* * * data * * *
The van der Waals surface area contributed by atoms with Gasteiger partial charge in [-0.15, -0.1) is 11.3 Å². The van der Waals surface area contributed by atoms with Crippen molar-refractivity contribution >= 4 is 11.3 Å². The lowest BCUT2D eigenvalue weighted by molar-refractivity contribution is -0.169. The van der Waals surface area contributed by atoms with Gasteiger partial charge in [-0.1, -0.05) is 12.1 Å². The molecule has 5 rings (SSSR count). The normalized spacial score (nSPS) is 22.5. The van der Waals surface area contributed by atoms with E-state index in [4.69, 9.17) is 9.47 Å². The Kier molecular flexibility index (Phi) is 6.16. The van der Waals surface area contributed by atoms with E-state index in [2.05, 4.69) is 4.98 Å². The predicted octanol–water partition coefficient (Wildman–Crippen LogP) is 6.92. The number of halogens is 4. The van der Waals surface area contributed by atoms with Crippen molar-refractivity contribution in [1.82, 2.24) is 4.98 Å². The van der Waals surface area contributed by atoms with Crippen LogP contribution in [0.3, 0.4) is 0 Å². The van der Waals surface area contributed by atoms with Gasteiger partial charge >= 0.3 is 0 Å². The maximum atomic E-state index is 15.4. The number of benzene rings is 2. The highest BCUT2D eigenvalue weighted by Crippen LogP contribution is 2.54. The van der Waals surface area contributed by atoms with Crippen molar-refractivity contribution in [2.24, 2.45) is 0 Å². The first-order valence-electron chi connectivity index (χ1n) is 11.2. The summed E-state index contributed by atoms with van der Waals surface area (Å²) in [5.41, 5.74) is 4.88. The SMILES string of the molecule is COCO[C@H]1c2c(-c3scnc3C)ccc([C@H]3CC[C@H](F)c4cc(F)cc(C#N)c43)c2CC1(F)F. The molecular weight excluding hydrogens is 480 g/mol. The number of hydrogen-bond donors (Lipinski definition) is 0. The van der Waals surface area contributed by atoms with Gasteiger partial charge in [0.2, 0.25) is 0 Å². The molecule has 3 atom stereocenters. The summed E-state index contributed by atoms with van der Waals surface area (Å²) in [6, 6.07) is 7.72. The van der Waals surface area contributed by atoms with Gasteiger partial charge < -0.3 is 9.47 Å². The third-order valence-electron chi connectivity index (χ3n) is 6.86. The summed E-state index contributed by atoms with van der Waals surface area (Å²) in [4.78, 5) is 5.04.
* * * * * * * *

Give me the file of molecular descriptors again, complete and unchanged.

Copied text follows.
The van der Waals surface area contributed by atoms with Gasteiger partial charge in [-0.15, -0.1) is 11.3 Å². The van der Waals surface area contributed by atoms with Crippen molar-refractivity contribution >= 4 is 11.3 Å². The lowest BCUT2D eigenvalue weighted by molar-refractivity contribution is -0.169. The van der Waals surface area contributed by atoms with Gasteiger partial charge in [-0.1, -0.05) is 12.1 Å². The molecule has 5 rings (SSSR count). The normalized spacial score (nSPS) is 22.5. The van der Waals surface area contributed by atoms with E-state index in [4.69, 9.17) is 9.47 Å². The Kier molecular flexibility index (Phi) is 6.16. The van der Waals surface area contributed by atoms with E-state index in [2.05, 4.69) is 4.98 Å². The predicted octanol–water partition coefficient (Wildman–Crippen LogP) is 6.92. The number of halogens is 4. The van der Waals surface area contributed by atoms with Crippen molar-refractivity contribution in [1.82, 2.24) is 4.98 Å². The van der Waals surface area contributed by atoms with Crippen LogP contribution in [0.3, 0.4) is 0 Å². The van der Waals surface area contributed by atoms with Gasteiger partial charge >= 0.3 is 0 Å². The maximum atomic E-state index is 15.4. The number of benzene rings is 2. The highest BCUT2D eigenvalue weighted by Crippen LogP contribution is 2.54. The van der Waals surface area contributed by atoms with Crippen molar-refractivity contribution in [2.24, 2.45) is 0 Å². The first-order valence-electron chi connectivity index (χ1n) is 11.2. The summed E-state index contributed by atoms with van der Waals surface area (Å²) in [5.41, 5.74) is 4.88. The SMILES string of the molecule is COCO[C@H]1c2c(-c3scnc3C)ccc([C@H]3CC[C@H](F)c4cc(F)cc(C#N)c43)c2CC1(F)F. The molecular weight excluding hydrogens is 480 g/mol. The number of hydrogen-bond donors (Lipinski definition) is 0. The van der Waals surface area contributed by atoms with Gasteiger partial charge in [0.2, 0.25) is 0 Å². The molecule has 3 atom stereocenters. The summed E-state index contributed by atoms with van der Waals surface area (Å²) in [6, 6.07) is 7.72. The van der Waals surface area contributed by atoms with Gasteiger partial charge < -0.3 is 9.47 Å². The third-order valence-electron chi connectivity index (χ3n) is 6.86. The summed E-state index contributed by atoms with van der Waals surface area (Å²) in [4.78, 5) is 5.04.